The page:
On burnout, waiting, and wonder

You might find this strange and a little gross, but the other day I spent some time watching a beetle roll a little balll of dung across the road. I became fascinated by his perseverance and how he naturally made use of what for most living beings on earth is just poop. I don’t know much about dung beetles, but it strikes me on a metaphoric level how we need this kind of resourcefulness in our current world. What creativity could transform what we must leave behind into something sustainable and life-giving?

The most common refrain I’m hearing from folks these days is “I just wish I knew when this pandemic would end.” There is a lot of sadness with this question, as no one can offer anything but predictions or false promises. Maybe there is a higher authority on the subject though. Nature tells us:

Everything changes.
Change happens on its own time.

Many humans in the modern western world use plans for comfort. We want to know what to expect, and we like to have something to look forward to. In some ways, we’ve forgotten how to wonder, how to give our full attention to the lived experience of now. Perhaps there is some connection here to the dung the beetle was pushing across the road. I wonder, what ways of thinking make us feel worse, and how can we digest and eliminate them for the higher good?

I also spent time last week watching some turkey vultures. I’ve never understood why these majestic birds are so underappreciated and almost feared. It’s captivating, the way they circle the skies above, feeding on what has completed its life cycle here. These birds live because other creatures die. In this, they embody rebirth. The vultures teach us that a new cycle begins out of the one that came before. Everything is made use of here, in this place we live. 

When we let go of the individual pursuit of happiness as such a supreme cultural value, perhaps compassion can be reborn. When the experts can’t give us good answers, maybe we’ll witness a rebirth in honoring curiosity and intuition. As I see it, we don’t need more gurus, we need more empathic, creative people who trust themselves and each other. I’m not trying to draw a silver lining around a very dark cloud. The weariness and the grief are real and everywhere. Still, I believe in us. I believe in our resilience and in our ability to make changes for the better.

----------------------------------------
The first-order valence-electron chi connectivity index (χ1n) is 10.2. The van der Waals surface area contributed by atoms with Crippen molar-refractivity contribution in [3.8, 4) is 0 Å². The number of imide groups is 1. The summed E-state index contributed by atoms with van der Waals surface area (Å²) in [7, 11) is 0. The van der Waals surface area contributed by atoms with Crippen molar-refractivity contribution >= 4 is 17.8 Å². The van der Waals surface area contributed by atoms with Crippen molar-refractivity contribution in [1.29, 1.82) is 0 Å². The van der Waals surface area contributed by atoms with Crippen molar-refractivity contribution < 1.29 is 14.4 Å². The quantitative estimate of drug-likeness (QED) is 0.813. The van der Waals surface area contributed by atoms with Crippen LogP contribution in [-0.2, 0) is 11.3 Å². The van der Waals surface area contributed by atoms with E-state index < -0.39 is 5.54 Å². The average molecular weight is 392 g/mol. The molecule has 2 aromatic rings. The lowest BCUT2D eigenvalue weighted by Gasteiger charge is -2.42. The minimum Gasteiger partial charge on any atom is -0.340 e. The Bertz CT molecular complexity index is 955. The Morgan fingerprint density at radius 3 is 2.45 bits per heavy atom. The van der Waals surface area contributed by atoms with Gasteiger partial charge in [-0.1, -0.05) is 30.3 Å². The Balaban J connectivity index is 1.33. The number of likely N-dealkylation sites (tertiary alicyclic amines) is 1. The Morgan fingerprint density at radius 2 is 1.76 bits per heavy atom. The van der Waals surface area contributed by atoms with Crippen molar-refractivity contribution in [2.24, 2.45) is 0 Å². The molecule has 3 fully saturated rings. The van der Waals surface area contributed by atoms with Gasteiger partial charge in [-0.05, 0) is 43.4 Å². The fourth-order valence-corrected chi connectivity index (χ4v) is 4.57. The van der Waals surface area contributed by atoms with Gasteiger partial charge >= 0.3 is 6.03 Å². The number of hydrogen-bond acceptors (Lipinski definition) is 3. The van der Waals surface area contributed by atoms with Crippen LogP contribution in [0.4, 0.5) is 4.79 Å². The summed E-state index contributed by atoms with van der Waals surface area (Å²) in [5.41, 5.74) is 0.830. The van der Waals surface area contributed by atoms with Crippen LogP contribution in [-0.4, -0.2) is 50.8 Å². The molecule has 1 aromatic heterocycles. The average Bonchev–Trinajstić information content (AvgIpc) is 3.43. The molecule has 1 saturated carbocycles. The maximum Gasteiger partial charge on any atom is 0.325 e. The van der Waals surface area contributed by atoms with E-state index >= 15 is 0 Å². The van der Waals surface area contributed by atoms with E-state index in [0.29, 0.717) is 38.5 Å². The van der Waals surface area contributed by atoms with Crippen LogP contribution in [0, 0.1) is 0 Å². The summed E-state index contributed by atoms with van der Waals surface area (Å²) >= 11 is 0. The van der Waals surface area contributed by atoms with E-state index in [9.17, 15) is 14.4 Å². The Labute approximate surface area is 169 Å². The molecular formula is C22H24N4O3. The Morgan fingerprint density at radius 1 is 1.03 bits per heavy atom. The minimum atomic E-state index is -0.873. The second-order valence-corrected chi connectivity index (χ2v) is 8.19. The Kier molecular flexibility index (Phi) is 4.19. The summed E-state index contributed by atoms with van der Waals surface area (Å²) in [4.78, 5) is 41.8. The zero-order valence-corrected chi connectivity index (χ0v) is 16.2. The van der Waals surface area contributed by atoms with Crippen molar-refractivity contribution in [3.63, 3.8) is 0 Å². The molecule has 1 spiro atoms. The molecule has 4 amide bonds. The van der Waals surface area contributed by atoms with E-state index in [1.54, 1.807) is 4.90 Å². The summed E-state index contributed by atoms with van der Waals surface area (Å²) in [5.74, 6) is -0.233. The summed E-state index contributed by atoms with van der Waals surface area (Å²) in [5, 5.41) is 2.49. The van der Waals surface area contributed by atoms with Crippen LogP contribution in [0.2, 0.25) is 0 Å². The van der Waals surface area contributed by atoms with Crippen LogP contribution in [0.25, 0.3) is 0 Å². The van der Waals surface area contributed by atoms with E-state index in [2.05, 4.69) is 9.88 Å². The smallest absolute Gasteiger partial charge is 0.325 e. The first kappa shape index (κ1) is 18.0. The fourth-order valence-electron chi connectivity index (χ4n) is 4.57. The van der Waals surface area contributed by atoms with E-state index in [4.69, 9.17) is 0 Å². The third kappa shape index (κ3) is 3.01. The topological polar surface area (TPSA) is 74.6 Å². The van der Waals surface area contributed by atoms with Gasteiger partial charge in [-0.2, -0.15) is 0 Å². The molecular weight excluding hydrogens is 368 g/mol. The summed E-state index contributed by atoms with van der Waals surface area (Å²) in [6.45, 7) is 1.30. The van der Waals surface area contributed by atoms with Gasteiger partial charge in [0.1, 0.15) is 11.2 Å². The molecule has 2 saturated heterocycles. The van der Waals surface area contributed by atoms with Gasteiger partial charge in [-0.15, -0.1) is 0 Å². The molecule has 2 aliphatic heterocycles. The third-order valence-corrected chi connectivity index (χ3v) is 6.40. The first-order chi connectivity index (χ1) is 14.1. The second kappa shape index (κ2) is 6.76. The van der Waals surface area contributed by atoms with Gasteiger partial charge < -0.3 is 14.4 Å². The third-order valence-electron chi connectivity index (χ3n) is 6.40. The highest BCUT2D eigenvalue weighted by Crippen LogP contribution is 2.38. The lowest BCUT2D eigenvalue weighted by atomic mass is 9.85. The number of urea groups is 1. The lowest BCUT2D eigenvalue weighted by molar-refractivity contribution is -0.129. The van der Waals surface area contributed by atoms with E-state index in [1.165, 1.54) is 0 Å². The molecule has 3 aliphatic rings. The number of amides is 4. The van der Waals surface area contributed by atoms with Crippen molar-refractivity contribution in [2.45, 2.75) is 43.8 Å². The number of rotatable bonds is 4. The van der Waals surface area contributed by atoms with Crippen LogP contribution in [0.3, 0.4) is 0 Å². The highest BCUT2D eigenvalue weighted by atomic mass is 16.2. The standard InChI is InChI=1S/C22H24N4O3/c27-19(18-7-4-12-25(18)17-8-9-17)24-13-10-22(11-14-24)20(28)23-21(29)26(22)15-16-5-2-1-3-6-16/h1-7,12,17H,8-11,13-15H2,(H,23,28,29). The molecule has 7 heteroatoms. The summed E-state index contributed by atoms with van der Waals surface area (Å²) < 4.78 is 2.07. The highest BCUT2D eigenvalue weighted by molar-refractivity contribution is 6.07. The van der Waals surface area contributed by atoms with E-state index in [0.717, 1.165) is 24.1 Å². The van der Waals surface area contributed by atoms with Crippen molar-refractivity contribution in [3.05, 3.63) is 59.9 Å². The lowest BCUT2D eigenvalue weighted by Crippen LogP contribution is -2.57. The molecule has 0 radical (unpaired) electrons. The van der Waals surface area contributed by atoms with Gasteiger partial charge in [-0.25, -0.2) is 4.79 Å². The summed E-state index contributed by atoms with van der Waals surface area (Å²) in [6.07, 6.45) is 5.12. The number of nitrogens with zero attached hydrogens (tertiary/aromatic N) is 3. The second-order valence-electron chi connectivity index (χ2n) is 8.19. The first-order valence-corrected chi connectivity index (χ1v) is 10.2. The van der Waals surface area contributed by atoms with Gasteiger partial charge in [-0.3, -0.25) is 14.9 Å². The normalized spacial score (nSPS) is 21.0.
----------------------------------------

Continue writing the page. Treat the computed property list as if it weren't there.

A friend who is more like a sister to me lives in the redwoods in California, and the fires this summer came within a quarter mile of her house. She told me after the weeks of smoke, flames, and devastation, the birds were the first animals to return to the forest. The birds, of course, were the ones who could most gracefully leave and most easily return. Their protection lies not in being the strongest fighters, but in being the lightest on their feet. Who is to say what’s most needed right now in our own personal and collective struggles. All I know is there are some great teachers living amongst us who have been there all along. We may have to open the door and look outside to find them.

May you feel the support of the ground, the possibility of the sky, and the beauty of your own true nature,

Julia

PS– If you’re a helper or healer longing to feel yourself again, consider joining us in the Release & Empower online community for regular mental, emotional, and physical release. It’s self-care accountability and spiritual renewal in good company. As of the time of this writing, I also have two openings for individual holistic psychotherapy. And all are welcome to check out this new pandemic support book: When You’re Having A Hard Time: The Little Book That Listens

PPS– Sending some extra love to all those who are grieving the loss of a loved one this year. Big big hugs to you.

One thought on “On burnout, waiting, and wonder

  1. Pingback: On Burnout, Waiting, and Wonder – Austin Wellness Collaborative

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